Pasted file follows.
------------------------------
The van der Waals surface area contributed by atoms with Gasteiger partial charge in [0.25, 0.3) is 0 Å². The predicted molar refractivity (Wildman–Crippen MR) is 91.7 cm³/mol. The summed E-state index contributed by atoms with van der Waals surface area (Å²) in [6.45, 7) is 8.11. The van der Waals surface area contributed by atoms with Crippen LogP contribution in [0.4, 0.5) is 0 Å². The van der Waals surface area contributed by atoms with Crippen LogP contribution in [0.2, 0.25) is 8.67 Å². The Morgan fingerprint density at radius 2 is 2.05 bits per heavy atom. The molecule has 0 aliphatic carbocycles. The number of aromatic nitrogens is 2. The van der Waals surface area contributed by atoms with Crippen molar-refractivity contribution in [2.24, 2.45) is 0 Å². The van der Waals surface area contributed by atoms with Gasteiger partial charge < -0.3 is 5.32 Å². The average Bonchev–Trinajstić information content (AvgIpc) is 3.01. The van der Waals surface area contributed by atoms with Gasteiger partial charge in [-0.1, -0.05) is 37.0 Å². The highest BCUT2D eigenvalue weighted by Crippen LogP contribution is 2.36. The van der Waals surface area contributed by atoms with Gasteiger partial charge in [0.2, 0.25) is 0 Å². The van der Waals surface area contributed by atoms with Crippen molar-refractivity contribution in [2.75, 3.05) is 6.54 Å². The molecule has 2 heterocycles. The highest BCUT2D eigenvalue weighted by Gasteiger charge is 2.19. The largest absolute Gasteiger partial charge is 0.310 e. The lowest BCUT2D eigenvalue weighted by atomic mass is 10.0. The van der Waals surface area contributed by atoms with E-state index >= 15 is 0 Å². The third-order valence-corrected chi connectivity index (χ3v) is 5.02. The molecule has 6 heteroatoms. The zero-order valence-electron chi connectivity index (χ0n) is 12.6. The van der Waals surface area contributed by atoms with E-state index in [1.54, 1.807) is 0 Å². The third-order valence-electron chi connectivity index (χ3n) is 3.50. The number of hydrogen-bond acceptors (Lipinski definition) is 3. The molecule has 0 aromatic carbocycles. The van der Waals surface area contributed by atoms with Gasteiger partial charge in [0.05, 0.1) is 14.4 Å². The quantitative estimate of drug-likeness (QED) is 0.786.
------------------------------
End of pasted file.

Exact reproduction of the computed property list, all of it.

The van der Waals surface area contributed by atoms with Gasteiger partial charge in [0.25, 0.3) is 0 Å². The predicted molar refractivity (Wildman–Crippen MR) is 91.7 cm³/mol. The summed E-state index contributed by atoms with van der Waals surface area (Å²) in [6.45, 7) is 8.11. The van der Waals surface area contributed by atoms with Crippen LogP contribution in [0.4, 0.5) is 0 Å². The van der Waals surface area contributed by atoms with Crippen LogP contribution in [0.2, 0.25) is 8.67 Å². The Morgan fingerprint density at radius 2 is 2.05 bits per heavy atom. The molecule has 0 aliphatic carbocycles. The number of aromatic nitrogens is 2. The van der Waals surface area contributed by atoms with Crippen molar-refractivity contribution in [2.24, 2.45) is 0 Å². The van der Waals surface area contributed by atoms with Gasteiger partial charge < -0.3 is 5.32 Å². The average Bonchev–Trinajstić information content (AvgIpc) is 3.01. The van der Waals surface area contributed by atoms with Gasteiger partial charge in [-0.1, -0.05) is 37.0 Å². The highest BCUT2D eigenvalue weighted by Crippen LogP contribution is 2.36. The van der Waals surface area contributed by atoms with Gasteiger partial charge in [0.2, 0.25) is 0 Å². The van der Waals surface area contributed by atoms with Crippen molar-refractivity contribution in [2.75, 3.05) is 6.54 Å². The molecule has 2 heterocycles. The highest BCUT2D eigenvalue weighted by Gasteiger charge is 2.19. The largest absolute Gasteiger partial charge is 0.310 e. The lowest BCUT2D eigenvalue weighted by atomic mass is 10.0. The van der Waals surface area contributed by atoms with E-state index >= 15 is 0 Å². The third-order valence-corrected chi connectivity index (χ3v) is 5.02. The molecule has 6 heteroatoms. The zero-order valence-electron chi connectivity index (χ0n) is 12.6. The van der Waals surface area contributed by atoms with E-state index in [1.54, 1.807) is 0 Å². The third-order valence-electron chi connectivity index (χ3n) is 3.50. The number of hydrogen-bond acceptors (Lipinski definition) is 3. The molecule has 0 aromatic carbocycles. The van der Waals surface area contributed by atoms with Gasteiger partial charge in [0.05, 0.1) is 14.4 Å². The quantitative estimate of drug-likeness (QED) is 0.786.